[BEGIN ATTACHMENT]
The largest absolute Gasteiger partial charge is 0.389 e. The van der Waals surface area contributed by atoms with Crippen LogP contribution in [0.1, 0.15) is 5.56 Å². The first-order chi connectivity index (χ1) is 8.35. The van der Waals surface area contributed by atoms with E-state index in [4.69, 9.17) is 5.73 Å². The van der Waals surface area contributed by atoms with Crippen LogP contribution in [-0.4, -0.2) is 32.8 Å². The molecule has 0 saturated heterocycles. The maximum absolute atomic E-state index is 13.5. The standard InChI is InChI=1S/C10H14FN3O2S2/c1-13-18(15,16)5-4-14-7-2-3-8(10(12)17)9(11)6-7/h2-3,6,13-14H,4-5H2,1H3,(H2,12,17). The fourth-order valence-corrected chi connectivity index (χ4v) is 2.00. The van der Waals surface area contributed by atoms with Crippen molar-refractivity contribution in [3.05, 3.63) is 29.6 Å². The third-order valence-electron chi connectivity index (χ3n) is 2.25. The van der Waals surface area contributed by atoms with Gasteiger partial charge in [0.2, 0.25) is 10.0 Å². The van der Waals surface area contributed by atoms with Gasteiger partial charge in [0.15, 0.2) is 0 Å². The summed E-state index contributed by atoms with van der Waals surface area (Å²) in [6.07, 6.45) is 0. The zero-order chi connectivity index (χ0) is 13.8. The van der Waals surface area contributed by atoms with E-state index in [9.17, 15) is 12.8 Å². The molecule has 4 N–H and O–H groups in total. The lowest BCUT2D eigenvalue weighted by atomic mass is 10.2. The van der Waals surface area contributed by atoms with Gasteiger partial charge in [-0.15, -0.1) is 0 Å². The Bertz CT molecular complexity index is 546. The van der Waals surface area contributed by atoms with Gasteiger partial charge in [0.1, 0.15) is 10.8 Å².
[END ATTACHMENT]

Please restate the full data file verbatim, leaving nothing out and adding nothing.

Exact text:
The largest absolute Gasteiger partial charge is 0.389 e. The van der Waals surface area contributed by atoms with Crippen LogP contribution in [0.1, 0.15) is 5.56 Å². The first-order chi connectivity index (χ1) is 8.35. The van der Waals surface area contributed by atoms with E-state index in [4.69, 9.17) is 5.73 Å². The van der Waals surface area contributed by atoms with Crippen LogP contribution in [-0.4, -0.2) is 32.8 Å². The molecule has 0 saturated heterocycles. The maximum absolute atomic E-state index is 13.5. The standard InChI is InChI=1S/C10H14FN3O2S2/c1-13-18(15,16)5-4-14-7-2-3-8(10(12)17)9(11)6-7/h2-3,6,13-14H,4-5H2,1H3,(H2,12,17). The fourth-order valence-corrected chi connectivity index (χ4v) is 2.00. The van der Waals surface area contributed by atoms with Crippen molar-refractivity contribution in [3.05, 3.63) is 29.6 Å². The third-order valence-electron chi connectivity index (χ3n) is 2.25. The van der Waals surface area contributed by atoms with Gasteiger partial charge in [0.2, 0.25) is 10.0 Å². The van der Waals surface area contributed by atoms with Gasteiger partial charge in [0.15, 0.2) is 0 Å². The summed E-state index contributed by atoms with van der Waals surface area (Å²) in [6.07, 6.45) is 0. The zero-order chi connectivity index (χ0) is 13.8. The van der Waals surface area contributed by atoms with E-state index in [9.17, 15) is 12.8 Å². The molecule has 4 N–H and O–H groups in total. The lowest BCUT2D eigenvalue weighted by atomic mass is 10.2. The van der Waals surface area contributed by atoms with Gasteiger partial charge in [-0.15, -0.1) is 0 Å². The Bertz CT molecular complexity index is 546. The van der Waals surface area contributed by atoms with Gasteiger partial charge in [0.1, 0.15) is 10.8 Å².